Centralized Scheduling

Psychology Letter 2014

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1 Response to Centralized Scheduling

  1. Andrew M. Robinson says:

    Below are some comments cobbled together from letters I have sent to WLUFA requesting that they take this matter to arbitration.
    Cheers, Andrew Robinson

    re: Centralized Scheduling. As far as I can tell the Deans here in Brantford have been committed to correcting any schedules CMIS generates that violate the strictest interpretation of the CA, so my concern is not with that.

    My concern is with the more basic violation of In my opinion, my right as a program coordinator to submit a proposal for each of my Members’ teaching schedules has been denied. This article is important because, as written, it gives the initiative of setting schedules to chairs/coordinators/Members and places the onus on the Dean to make changes. This allows for schedules to be created that optimize Members’ ability to balance their teaching, research and service commitments and that benefit students by having them teach at the time of day at which they are at their best. Further, this is a right defined in the CA that faculty negotiated in the past, presumably giving something else up in order to obtain this right.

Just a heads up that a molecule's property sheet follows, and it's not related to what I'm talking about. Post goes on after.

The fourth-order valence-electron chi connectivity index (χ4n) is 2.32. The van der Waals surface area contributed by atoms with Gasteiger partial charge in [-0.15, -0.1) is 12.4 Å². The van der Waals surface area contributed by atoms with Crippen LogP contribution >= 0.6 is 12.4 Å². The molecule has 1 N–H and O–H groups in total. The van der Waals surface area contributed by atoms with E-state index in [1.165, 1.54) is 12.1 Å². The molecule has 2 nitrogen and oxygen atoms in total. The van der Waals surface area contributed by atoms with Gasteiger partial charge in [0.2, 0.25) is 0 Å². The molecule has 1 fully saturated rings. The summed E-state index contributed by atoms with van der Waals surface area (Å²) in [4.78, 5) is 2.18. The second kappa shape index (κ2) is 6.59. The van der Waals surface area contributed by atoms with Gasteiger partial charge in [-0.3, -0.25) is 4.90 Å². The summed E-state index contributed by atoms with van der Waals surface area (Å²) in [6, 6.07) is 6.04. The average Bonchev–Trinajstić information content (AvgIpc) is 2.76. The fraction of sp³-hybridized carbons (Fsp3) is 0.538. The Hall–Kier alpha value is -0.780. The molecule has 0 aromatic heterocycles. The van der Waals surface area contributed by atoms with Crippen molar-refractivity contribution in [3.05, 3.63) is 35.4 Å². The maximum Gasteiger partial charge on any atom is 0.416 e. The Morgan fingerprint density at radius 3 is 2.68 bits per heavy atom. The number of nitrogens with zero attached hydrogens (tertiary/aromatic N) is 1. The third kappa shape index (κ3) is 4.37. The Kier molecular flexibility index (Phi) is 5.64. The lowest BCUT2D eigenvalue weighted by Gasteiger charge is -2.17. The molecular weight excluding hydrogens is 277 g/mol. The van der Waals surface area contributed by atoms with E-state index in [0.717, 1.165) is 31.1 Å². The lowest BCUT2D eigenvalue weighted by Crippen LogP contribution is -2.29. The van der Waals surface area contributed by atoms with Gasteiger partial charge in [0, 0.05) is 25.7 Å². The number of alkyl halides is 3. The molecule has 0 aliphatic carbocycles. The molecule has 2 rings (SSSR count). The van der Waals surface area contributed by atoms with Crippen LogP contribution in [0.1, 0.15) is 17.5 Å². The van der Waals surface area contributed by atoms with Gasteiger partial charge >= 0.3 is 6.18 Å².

Under the new de facto system, CMIS determines the schedule and the onus is on chairs/coordinators/Members to justify changes. Since this requires Members to argue for each and every schedule change, it is likely to produce much less optimal schedules/working conditions/ability to conduct research, etc. for Members than the approach described in the CA.

    My concern focuses on the reference in the CA to the Chair submitting “to the Dean for approval a proposal for…the teaching schedule for each Member.” In Brantford , we didn’t use the Course Build process Deb refers to the Memo, but I have seen it and, as I read it, it does not facilitate the Chair submitting a teaching schedule for each Member. Further, the sentence that follows suggests that the Dean’s approval should be based on concerns about equitability in workload; this does not seem consistent with ignoring proposed schedules and randomizing the times and days of courses.


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